Town and Country Planning (Interim Development) Bill

Part of Ways and Means – in the House of Commons on 25th May 1943.

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Photo of Mr Lewis Silkin Mr Lewis Silkin , Camberwell Peckham

I want to say one or two things about Clause r, and, in particular, I would like to give my hon. Friend the Parliamentary Secretary the opportunity of repairing some omissions he made on the occasion of his speech on the Second Reading, when, possibly owing to the temptation to score debating points against my hon. Friend the Member for Maidstone (Mr. Bossom), he did not leave himself with sufficient time to deal with other equally important matters. I asked him then, realising the importance of bringing the whole of the country within the scope of town planning interim schemes, why it was that, in fact, local authorities were not deemed to be covered by resolutions until after three months from the passing of the Bill. He did not give the reason, but I presumed there must be a very good reason for that delay. Secondly, and possibly this may be one of the reasons for the delay, we are dealing with local authorities which have not so far seen fit to pass resolutions, and presumably therefore they will have no conception of how their area is to be developed. Is it the purpose of the three months to give them time to look around in order that they may gather their thoughts and be in a position to deal with applications to develop in some orderly manner? I would like to ask the right hon. Gentleman whether he proposes to give such local authorities any assistance or directions. If the purpose of the three months is what I imagine it to be, I respectfully suggest that even that period is not very long to enable a local authority, which has not previously been thinking very much about planning or planning a specific area, to get busy and to give some kind of standards by which they may measure applications to the Government. Unless they get considerable help from the Ministry, I imagine that they will not be in a position to discharge their duties very effectively.

The next point I want to mention is something which I mentioned to my right hon. Friend privately, and it is the application of this Clause to London. The effect of the Clause in London would be to bring into the scheme only land be- ' longing to the several Inns of Court, the Inner and Middle Temples, Lincoln's Inn and Gray's Inn. The whole of the rest of London is already covered by resolution. I take it that the effect of this Clause would be that these various Inns would become subject to town planning control by the London County Council. The whole of these areas, including the Inner and Middle Temples, are out of the administrative county of London, and no part of them is within the City. I personally feel that the London County Council is quite competent to deal with the redevelopment of the Inns of Court. The Benchers of the various Inns will be fully consulted, and I feel that they will not suffer at the hands of the London County Council, which will be the town planning authority. Therefore, if my interpretation of Clause 1 is what I think it is, I would welcome the Inns of Court coming within the jurisdiction of the London County Council. I thought it right to draw the attention of my right hon. Friend to the point, as I do not want this jurisdiction to come to the London County Council without all parties being fully conscious of the state of affairs.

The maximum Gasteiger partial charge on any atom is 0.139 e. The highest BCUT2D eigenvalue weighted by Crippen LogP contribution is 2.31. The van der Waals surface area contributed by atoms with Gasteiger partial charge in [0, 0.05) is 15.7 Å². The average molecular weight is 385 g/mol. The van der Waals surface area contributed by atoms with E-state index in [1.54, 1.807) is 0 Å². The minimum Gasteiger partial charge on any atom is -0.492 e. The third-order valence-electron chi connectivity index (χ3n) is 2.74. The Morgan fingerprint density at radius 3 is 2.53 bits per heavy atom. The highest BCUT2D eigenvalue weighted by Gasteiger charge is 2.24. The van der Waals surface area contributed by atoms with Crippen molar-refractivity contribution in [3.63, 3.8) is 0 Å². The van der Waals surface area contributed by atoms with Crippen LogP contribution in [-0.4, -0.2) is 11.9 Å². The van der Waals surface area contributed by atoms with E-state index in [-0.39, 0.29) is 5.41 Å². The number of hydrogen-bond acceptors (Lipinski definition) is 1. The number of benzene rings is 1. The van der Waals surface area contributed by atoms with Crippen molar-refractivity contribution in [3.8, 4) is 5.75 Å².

I want to say a few words about the considerable distrust which is presently shown by hon. Members here, including, in part, my hon. Friend the Parliamentary Secretary, against local authorities. They are considered to be unfit to carry out this thing or that particular duty. They cannot be trusted to prepare lists of historic buildings and so on. If that is the feeling of hon. Members, how can local authori ties be entrusted to carry out these vast town planning schemes which are being imposed upon them, and which everyone in this country hopes they will discharge? We, in this country get the local authorities as well as the Government that we deserve. I respectfully submit that in the past the defects of local authorities, their blindness to beauty and their inefficiency in town planning, have been but a reflection of the blindness of people of this country. A local authority is no less a regarder of beauty than the ordinary member of the public. If you asked the ordinary member of the public to contribute sixpence towards the maintenance of a building of beauty, he would hesitate very much, and the local authority merely, reflects that view. But I believe that there is growing up a consciousness of the preservation of the countryside and beauty which is reflected in local authorities to-day. The hon. Member for Norwich (Mr. H: Strauss) has suffered in the past from the action of local authorities, and so have we all, but I believe that local authorities to-day reflect faithfully and truly the opinion of to-day, and I hope very much that they can be trusted to carry out the enormous tasks which it will be necessary for them to carry out after the war.